Is Paracetamol or Ibuprofen better for period pain?

Find out which is best?


Period pain can have a significant effect on your life. We’ve all been there; wanting to do nothing but curl up on the sofa with a hot water bottle. Sadly, life still happens, and we have to drag yourself to work/school and get on with the day. The severity of cramps is often underestimated, even amongst women as not everyone experiences them in the same way. Painkillers can be a staple every month, easing the pain and allowing you to forget the pain and carry on with our daily schedule. 


Which painkiller is best? 

Ibuprofen is generally deemed to be more effective at easing period pain than paracetamol. It reduces pain while also relieving swelling in the body, making it ideal for cramps. It’s also possible to take both types of painkiller together- never take two types of painkillers at the same time, make sure to space them apart. It is best to take Ibuprofen with food or on a full stomach.

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What else can I do to ease period pain? 

If you experience issues with your period, including PMS and irregularity, the combined pill is a good option for managing this. It makes your period lighter, less painful and easier to track. Other methods include: 

  • Gentle exercise 
  • Holding a hot water bottle against your tummy 
  • Taking a hot bath 
  • Restorative yoga 
  • Nerve stimulating devices such as Livia


Why do I get period pain? 

When you get your period, the walls inside your womb contract while the womb lining is shed, in the form of menstrual blood. As your womb is shedding it's lining, the blood vessels are constricting so that blood and oxygen cannot flow into the womb- this only happens temporarily while you are having your period. The lack of oxygen triggers chemicals signals which the body manifests as pain. 

Period pain can vary between women. Some may experience cramps for a couple of days leading up to their period while others might only experience pain in the first day or two.  If you have an IUD (Intrauterine device), this can also cause painful periods, particularly in the first couple of months.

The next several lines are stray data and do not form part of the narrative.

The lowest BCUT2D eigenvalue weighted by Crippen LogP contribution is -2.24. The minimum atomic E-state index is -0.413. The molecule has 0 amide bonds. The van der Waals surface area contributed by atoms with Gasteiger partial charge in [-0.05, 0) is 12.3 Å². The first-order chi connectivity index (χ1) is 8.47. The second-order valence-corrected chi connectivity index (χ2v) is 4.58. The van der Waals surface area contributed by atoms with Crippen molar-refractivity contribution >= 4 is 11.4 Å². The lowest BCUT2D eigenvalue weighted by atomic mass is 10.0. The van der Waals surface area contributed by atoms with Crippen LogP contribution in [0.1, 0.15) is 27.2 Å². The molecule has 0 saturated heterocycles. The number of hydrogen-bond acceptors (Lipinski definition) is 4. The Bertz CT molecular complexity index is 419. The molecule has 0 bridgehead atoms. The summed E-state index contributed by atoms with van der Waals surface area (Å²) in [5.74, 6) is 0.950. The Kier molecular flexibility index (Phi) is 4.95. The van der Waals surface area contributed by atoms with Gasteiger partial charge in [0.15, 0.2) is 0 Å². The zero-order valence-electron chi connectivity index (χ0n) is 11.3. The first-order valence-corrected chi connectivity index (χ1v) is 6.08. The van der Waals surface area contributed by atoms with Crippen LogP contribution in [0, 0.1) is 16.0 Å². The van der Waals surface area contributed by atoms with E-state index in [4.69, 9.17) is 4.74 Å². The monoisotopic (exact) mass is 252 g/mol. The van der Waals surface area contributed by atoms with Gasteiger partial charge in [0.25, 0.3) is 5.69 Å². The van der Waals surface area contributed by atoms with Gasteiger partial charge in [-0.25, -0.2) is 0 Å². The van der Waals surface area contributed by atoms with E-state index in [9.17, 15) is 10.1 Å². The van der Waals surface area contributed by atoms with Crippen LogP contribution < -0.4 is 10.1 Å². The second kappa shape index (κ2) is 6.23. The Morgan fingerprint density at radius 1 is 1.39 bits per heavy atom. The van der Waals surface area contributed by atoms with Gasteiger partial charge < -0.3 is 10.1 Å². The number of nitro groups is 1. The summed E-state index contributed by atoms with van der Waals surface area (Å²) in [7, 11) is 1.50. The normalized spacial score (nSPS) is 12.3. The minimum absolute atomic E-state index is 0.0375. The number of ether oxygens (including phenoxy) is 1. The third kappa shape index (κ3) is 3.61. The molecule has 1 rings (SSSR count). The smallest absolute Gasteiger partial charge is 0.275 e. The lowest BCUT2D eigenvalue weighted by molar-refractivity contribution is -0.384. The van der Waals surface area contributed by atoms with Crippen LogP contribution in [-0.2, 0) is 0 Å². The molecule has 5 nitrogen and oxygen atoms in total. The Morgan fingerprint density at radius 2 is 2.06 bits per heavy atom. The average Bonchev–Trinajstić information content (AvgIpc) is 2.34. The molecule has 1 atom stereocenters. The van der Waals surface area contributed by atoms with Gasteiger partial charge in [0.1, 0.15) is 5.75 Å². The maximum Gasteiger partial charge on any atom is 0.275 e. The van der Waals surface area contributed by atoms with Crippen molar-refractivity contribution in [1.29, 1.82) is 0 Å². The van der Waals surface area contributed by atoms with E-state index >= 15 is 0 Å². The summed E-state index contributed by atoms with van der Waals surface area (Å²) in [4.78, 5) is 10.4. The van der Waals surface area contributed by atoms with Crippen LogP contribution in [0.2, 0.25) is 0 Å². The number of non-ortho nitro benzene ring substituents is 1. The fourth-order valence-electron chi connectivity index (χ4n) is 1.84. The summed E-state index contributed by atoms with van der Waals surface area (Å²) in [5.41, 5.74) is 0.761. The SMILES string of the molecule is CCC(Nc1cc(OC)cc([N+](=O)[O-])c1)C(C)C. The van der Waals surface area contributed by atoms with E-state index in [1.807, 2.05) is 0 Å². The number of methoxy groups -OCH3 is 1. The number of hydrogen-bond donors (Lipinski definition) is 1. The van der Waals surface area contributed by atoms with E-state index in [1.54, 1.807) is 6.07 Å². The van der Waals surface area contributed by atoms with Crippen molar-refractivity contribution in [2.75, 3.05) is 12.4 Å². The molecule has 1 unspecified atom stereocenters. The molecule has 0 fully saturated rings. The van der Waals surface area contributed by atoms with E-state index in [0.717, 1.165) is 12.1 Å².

If you suffer with period pain regularly and you have an important event on the horizon, you can delay your period with mediation like Utovlan and Norethisterone


Can period pain be a sign of an underlying condition? 

There is a possibility that your period pain could be linked to an undiagnosed health condition. For example: 


  • Endometriosis is a long term condition which causes endometrial tissue (the kind of tissue that lines your womb) to unnaturally grow in other areas of your body. During your monthly cycle, the endometrial tissues build-up; however, when the lining sheds, it cannot leave the body, resulting in pain and inflammation. Endometriosis can cause significant and chronic pain. 
  • Fibroids are non-cancerous growths which can appear around the womb. In most cases, they are asymptomatic and eventually disappear on their own.
  • Adenomyosis is a condition where there is an excess of tissue within the womb, where it has started growing within the muscular wall itself in addition to lining the womb. 
  • Pelvic inflammatory disease (PID) is an infection which causes the womb, ovaries and fallopian tubes to become inflamed. If untreated treated, PID can spread further into other areas of the body and can be fatal. 

Most of the time, period pain is normal. However, if you are experiencing pain that's having an impact on your day to day life or you're having other symptoms (excessively heavy bleeding, pain in between periods, anything out of the ordinary) then report this to your GP. It can be difficult to diagnose conditions like endometriosis, so don't feel discouraged if you need to get a second opinion or make return visits to report ongoing symptoms. 



NHS> Period Pain:

Endometriosis UK> Understanding Endometriosis

Health Line> What causes painful menstrual periods and how do I treat them?

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